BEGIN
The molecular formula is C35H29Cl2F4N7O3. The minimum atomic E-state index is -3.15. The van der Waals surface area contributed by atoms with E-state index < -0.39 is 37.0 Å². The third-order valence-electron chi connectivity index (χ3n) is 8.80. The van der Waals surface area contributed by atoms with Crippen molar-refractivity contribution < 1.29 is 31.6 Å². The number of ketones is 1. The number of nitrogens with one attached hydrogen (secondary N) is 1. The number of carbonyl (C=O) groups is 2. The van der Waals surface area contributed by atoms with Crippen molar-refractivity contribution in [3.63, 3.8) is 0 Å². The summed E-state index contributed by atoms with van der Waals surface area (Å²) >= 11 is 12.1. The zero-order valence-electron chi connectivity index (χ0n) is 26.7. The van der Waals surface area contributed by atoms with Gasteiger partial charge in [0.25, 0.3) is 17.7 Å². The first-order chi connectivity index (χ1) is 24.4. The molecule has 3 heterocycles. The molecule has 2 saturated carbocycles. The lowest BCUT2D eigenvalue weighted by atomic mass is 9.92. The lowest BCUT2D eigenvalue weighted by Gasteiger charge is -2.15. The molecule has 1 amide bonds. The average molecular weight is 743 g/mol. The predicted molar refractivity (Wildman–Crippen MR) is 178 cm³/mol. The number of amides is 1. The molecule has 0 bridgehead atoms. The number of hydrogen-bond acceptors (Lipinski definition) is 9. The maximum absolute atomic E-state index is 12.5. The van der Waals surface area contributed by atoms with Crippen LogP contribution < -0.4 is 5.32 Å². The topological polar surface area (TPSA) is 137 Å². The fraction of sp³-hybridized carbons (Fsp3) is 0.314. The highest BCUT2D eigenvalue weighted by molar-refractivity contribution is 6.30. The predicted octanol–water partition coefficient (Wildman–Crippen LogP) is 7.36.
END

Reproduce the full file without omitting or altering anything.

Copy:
The molecular formula is C35H29Cl2F4N7O3. The minimum atomic E-state index is -3.15. The van der Waals surface area contributed by atoms with E-state index < -0.39 is 37.0 Å². The third-order valence-electron chi connectivity index (χ3n) is 8.80. The van der Waals surface area contributed by atoms with Crippen molar-refractivity contribution < 1.29 is 31.6 Å². The number of ketones is 1. The number of nitrogens with one attached hydrogen (secondary N) is 1. The number of carbonyl (C=O) groups is 2. The van der Waals surface area contributed by atoms with Crippen molar-refractivity contribution in [3.63, 3.8) is 0 Å². The summed E-state index contributed by atoms with van der Waals surface area (Å²) >= 11 is 12.1. The zero-order valence-electron chi connectivity index (χ0n) is 26.7. The van der Waals surface area contributed by atoms with Gasteiger partial charge in [0.25, 0.3) is 17.7 Å². The first-order chi connectivity index (χ1) is 24.4. The molecule has 3 heterocycles. The molecule has 2 saturated carbocycles. The lowest BCUT2D eigenvalue weighted by atomic mass is 9.92. The lowest BCUT2D eigenvalue weighted by Gasteiger charge is -2.15. The molecule has 1 amide bonds. The average molecular weight is 743 g/mol. The predicted molar refractivity (Wildman–Crippen MR) is 178 cm³/mol. The number of amides is 1. The molecule has 0 bridgehead atoms. The number of hydrogen-bond acceptors (Lipinski definition) is 9. The maximum absolute atomic E-state index is 12.5. The van der Waals surface area contributed by atoms with Crippen LogP contribution < -0.4 is 5.32 Å². The topological polar surface area (TPSA) is 137 Å². The fraction of sp³-hybridized carbons (Fsp3) is 0.314. The highest BCUT2D eigenvalue weighted by molar-refractivity contribution is 6.30. The predicted octanol–water partition coefficient (Wildman–Crippen LogP) is 7.36.